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A Look at the Charts

Summary:
The US dollar fell against all the major currencies last week, and the technical indicators warn the further losses are likely.  Market speculation that the Federal Reserve will be forced to cut rates more than once this year has strengthened.  It is outpacing the expectations that the ECB and BOJ will have to ease policy as well.  Canada's firmer data, including a surge in job creation, and Norway's shift to a less accommodative monetary stance, are notable exceptions.  The Bank of England may be as well, but the uncertainty about Brexit and the risk of a no-deal exit at the end of October suggest steady policy may continue to be appropriate.   President Trump hinted that the new tariffs on Mexico would not be implemented while the markets were open before the weekend.  The peso

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A Look at the Charts
The US dollar fell against all the major currencies last week, and the technical indicators warn the further losses are likely.  Market speculation that the Federal Reserve will be forced to cut rates more than once this year has strengthened.  It is outpacing the expectations that the ECB and BOJ will have to ease policy as well.  Canada's firmer data, including a surge in job creation, and Norway's shift to a less accommodative monetary stance, are notable exceptions.  The Bank of England may be as well, but the uncertainty about Brexit and the risk of a no-deal exit at the end of October suggest steady policy may continue to be appropriate.  

President Trump hinted that the new tariffs on Mexico would not be implemented while the markets were open before the weekend.  The peso rallied on the news, and the deal that led to the "indefinite suspension" of the tariff was confirmed.  To be sure, the "suspension" means the tariffs and the claim of emergency powers remains on the books, and that the proverbial Sword of Damocles continues to be an implicit threat whose suspension can be lifted at the will or whim of the US President.  

US Dollar Index:  The Dollar Index lost about 1.25% last week.  It was the biggest weekly decline since February 2018.  It approached our 96.40 target that held a retracement objective and the 200-day moving average.  It is not closed below the 200-day moving average (now ~96.55) in over a year.  It has fallen in six of the past seven sessions, leaving the technical indicators stretched.  None have begun turning.  A break of the 96.30 area, which is also where a  trendline from last September's lows through the Q1 19 lows intersects, could signal an initial move toward 95.60.  Leaving some scope for an upside correction, a 94.50 target in Q3 seems reasonable, which is the (38.2%) retracement of the rally that began last year.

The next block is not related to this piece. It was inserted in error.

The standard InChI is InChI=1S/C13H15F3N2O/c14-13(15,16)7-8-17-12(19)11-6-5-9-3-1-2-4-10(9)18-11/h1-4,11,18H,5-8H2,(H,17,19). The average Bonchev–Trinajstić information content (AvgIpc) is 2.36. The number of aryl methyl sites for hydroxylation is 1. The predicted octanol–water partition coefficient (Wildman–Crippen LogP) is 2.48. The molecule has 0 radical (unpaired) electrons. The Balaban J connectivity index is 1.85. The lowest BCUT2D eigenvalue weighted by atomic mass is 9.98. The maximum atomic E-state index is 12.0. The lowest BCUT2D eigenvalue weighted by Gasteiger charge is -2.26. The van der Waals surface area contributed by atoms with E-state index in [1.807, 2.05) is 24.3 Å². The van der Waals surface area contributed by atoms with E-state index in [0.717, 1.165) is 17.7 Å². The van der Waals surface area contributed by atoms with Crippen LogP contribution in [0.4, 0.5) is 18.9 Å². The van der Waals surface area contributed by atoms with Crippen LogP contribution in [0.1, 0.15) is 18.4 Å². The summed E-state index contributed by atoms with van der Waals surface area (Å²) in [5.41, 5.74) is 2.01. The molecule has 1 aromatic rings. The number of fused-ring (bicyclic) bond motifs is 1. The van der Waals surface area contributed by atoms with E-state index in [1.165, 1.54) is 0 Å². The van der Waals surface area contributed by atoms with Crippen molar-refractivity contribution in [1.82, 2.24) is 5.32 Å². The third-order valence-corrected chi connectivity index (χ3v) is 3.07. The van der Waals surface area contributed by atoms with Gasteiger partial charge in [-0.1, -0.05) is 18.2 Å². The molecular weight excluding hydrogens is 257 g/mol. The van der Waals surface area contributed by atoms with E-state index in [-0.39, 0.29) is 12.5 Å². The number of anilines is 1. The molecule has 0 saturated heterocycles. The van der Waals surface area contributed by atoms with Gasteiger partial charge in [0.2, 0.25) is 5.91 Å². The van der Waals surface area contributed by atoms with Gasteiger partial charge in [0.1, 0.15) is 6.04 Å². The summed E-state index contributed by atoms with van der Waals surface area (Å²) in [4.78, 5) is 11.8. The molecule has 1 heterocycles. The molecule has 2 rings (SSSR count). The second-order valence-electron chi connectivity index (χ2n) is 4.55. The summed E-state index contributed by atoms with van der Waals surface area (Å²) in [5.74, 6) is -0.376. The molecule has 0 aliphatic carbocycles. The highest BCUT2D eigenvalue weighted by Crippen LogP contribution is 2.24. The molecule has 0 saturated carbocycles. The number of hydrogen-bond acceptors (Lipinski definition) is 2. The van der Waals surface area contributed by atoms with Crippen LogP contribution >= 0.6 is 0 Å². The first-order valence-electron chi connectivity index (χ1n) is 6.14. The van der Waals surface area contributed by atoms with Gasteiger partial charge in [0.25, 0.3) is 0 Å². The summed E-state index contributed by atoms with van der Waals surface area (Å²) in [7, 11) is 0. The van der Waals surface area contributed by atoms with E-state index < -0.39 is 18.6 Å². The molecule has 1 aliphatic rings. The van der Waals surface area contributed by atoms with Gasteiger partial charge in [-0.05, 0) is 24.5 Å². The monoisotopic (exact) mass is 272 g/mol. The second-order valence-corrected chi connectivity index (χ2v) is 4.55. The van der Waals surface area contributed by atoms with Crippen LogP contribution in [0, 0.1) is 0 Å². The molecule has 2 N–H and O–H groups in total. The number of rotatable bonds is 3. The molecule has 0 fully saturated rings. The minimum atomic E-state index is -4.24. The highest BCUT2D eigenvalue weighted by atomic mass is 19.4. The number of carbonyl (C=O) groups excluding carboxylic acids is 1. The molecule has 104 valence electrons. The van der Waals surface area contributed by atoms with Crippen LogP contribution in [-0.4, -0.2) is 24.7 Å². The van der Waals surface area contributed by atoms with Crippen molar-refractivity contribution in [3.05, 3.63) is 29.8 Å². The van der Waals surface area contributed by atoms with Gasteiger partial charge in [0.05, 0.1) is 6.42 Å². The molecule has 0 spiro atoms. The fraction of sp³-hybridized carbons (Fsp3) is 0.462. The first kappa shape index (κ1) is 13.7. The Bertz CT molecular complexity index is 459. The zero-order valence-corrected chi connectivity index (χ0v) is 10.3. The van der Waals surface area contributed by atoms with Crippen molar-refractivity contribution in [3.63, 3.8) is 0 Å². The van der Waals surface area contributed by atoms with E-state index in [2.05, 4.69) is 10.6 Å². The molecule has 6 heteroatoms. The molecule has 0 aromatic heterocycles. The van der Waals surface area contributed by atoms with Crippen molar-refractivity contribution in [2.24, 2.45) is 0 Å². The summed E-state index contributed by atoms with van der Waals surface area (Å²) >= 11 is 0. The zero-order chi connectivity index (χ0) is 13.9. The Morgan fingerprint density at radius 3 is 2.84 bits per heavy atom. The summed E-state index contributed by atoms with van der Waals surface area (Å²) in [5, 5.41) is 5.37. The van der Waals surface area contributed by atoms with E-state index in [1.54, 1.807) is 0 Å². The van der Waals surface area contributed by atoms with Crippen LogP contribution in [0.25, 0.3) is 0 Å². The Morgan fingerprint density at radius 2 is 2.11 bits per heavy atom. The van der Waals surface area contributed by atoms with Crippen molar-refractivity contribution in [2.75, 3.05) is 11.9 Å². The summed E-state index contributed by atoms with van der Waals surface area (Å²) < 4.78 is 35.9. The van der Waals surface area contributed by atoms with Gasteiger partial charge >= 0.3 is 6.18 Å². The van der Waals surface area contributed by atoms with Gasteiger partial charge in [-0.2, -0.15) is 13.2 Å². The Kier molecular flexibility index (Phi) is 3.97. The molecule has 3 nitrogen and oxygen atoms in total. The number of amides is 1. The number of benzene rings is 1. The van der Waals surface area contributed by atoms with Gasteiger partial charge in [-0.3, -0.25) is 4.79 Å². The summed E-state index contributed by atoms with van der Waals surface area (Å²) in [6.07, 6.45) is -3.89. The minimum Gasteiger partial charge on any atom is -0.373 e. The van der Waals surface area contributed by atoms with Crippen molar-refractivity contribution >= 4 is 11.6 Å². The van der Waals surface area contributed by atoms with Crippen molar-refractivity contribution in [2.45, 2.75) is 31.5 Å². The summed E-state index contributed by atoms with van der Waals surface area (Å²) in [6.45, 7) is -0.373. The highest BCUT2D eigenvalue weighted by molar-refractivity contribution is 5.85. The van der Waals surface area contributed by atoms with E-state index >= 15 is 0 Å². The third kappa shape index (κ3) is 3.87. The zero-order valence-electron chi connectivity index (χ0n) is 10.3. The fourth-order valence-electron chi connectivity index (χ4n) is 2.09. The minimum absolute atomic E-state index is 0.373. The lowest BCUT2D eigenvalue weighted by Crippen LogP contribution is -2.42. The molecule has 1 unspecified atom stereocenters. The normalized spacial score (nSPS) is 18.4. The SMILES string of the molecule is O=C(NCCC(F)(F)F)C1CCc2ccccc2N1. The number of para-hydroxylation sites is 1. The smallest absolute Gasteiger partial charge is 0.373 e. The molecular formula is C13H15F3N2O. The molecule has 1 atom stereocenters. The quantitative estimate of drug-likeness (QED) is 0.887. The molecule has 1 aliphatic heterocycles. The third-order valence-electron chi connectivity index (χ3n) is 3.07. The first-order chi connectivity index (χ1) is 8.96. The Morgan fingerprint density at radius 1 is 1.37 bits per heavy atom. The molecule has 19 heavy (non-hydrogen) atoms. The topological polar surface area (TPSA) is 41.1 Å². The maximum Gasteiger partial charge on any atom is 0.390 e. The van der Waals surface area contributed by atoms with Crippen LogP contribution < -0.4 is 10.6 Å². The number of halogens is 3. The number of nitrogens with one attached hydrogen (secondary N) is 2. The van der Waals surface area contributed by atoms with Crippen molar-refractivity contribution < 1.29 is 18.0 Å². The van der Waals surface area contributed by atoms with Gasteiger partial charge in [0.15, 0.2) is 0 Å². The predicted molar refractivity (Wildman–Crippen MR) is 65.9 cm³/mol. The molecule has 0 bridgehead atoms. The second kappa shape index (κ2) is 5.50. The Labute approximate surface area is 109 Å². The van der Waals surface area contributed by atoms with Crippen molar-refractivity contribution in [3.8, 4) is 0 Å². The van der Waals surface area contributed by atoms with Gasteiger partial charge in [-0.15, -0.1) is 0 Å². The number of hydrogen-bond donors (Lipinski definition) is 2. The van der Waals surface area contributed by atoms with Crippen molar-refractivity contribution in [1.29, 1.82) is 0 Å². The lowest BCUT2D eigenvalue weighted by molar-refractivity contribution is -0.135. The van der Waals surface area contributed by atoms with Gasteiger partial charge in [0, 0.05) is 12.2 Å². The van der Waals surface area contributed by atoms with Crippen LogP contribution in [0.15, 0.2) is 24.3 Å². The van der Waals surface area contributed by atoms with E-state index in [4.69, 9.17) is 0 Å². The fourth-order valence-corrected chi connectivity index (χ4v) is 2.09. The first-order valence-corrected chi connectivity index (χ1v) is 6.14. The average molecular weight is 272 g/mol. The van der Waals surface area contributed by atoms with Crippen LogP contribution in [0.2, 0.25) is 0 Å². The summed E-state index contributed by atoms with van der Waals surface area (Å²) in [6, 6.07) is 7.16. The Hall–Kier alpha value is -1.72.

Euro:  The euro's nearly 1.5% advance last week as its largest gain since last August.  It reached almost $1.1350, its highest level since the third week in March, and recouped half of what it lost earlier this year.    The euro closed above the downtrend line connecting the high for the year (Jan 10) and the March (20) that caught the highs around the ECB meeting. The 200-day moving average begins the week a little below $1.1370, and the (61.8%) retracement of this year's decline is near $1.1400.  The possible double (or triple bottom) near $1.11 projects a little through $1.1400.  Gains in five of the past six sessions are stretching the momentum indicators, but it can toward $1.1600-$1.1650 in the next couple of months.

Yen: Several times last week, the dollar tested the JPY107.75 level that we had identified as support and corresponding to the (61.8%) retracement of the rally off the flash crash low (~JPY104.85). The  Lower Bollinger Band begins the new week near JPY107.80.  The double top (March and April, ~JPY112.15 and ~JPY112.40 respectively) projects toward JPY107.00. The technical indicators are stretched.  A bounce runs into initial resistance near JPY108.65 and then JPY109.  

Sterling: Sterling has also gained against the dollar in five of the past six sessions.  Last week's 0.85% advance ended a four-week slide that began with Trump's declaration that the tariff truce with China was ending.  Sterling finished last week above its 20-day moving average (~$1.2720) for the first time since May 7.  The $1.2800 area corresponds to a (38.2%) retracement of the decline that began a month ago.  The next (50%) retracement is found near $1.2875.  Further out, potential head and shoulder pattern that may have been formed over past two-and-a-half weeks projects toward $1.2950.  The (61.8%) retracement of the decline in May is found a little higher near $1.2975.  The five-day average is poised crossed about the 20-day average in the coming days for the first time in a month, and the technical indicators are headed higher.